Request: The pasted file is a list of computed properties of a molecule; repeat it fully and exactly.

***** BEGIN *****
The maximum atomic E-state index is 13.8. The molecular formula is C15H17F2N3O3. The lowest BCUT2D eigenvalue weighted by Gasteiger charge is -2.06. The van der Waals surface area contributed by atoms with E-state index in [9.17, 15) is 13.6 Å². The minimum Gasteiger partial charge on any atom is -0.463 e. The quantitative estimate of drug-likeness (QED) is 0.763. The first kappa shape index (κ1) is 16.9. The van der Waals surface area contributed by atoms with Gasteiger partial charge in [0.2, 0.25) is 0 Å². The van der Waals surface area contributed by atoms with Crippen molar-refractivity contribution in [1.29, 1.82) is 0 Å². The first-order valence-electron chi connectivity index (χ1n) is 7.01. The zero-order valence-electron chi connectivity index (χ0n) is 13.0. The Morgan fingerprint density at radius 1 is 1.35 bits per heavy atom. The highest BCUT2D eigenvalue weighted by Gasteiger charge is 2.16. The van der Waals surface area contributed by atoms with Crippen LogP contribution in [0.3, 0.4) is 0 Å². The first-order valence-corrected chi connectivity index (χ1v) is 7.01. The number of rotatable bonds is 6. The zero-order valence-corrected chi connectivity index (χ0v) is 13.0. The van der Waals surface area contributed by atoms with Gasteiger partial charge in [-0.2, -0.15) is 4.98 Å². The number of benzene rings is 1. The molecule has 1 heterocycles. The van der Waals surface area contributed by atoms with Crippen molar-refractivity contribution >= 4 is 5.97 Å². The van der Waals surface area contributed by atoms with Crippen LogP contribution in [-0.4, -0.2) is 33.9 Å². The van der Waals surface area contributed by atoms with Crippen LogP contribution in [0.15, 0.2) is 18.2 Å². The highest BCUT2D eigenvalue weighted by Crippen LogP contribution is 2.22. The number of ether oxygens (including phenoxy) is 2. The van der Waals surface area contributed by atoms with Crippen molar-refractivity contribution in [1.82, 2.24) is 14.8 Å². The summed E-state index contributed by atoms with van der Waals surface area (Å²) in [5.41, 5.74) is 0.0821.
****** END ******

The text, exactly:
The maximum atomic E-state index is 13.8. The molecular formula is C15H17F2N3O3. The lowest BCUT2D eigenvalue weighted by Gasteiger charge is -2.06. The van der Waals surface area contributed by atoms with E-state index in [9.17, 15) is 13.6 Å². The minimum Gasteiger partial charge on any atom is -0.463 e. The quantitative estimate of drug-likeness (QED) is 0.763. The first kappa shape index (κ1) is 16.9. The van der Waals surface area contributed by atoms with Gasteiger partial charge in [0.2, 0.25) is 0 Å². The van der Waals surface area contributed by atoms with Crippen molar-refractivity contribution in [1.29, 1.82) is 0 Å². The first-order valence-electron chi connectivity index (χ1n) is 7.01. The zero-order valence-electron chi connectivity index (χ0n) is 13.0. The Morgan fingerprint density at radius 1 is 1.35 bits per heavy atom. The highest BCUT2D eigenvalue weighted by Gasteiger charge is 2.16. The van der Waals surface area contributed by atoms with Crippen LogP contribution in [0.3, 0.4) is 0 Å². The first-order valence-corrected chi connectivity index (χ1v) is 7.01. The number of rotatable bonds is 6. The zero-order valence-corrected chi connectivity index (χ0v) is 13.0. The van der Waals surface area contributed by atoms with Gasteiger partial charge in [-0.2, -0.15) is 4.98 Å². The number of benzene rings is 1. The molecule has 1 heterocycles. The van der Waals surface area contributed by atoms with Crippen molar-refractivity contribution >= 4 is 5.97 Å². The van der Waals surface area contributed by atoms with Crippen LogP contribution in [-0.4, -0.2) is 33.9 Å². The van der Waals surface area contributed by atoms with Crippen LogP contribution in [0.15, 0.2) is 18.2 Å². The highest BCUT2D eigenvalue weighted by Crippen LogP contribution is 2.22. The number of ether oxygens (including phenoxy) is 2. The van der Waals surface area contributed by atoms with Crippen molar-refractivity contribution in [1.82, 2.24) is 14.8 Å². The summed E-state index contributed by atoms with van der Waals surface area (Å²) in [5.41, 5.74) is 0.0821.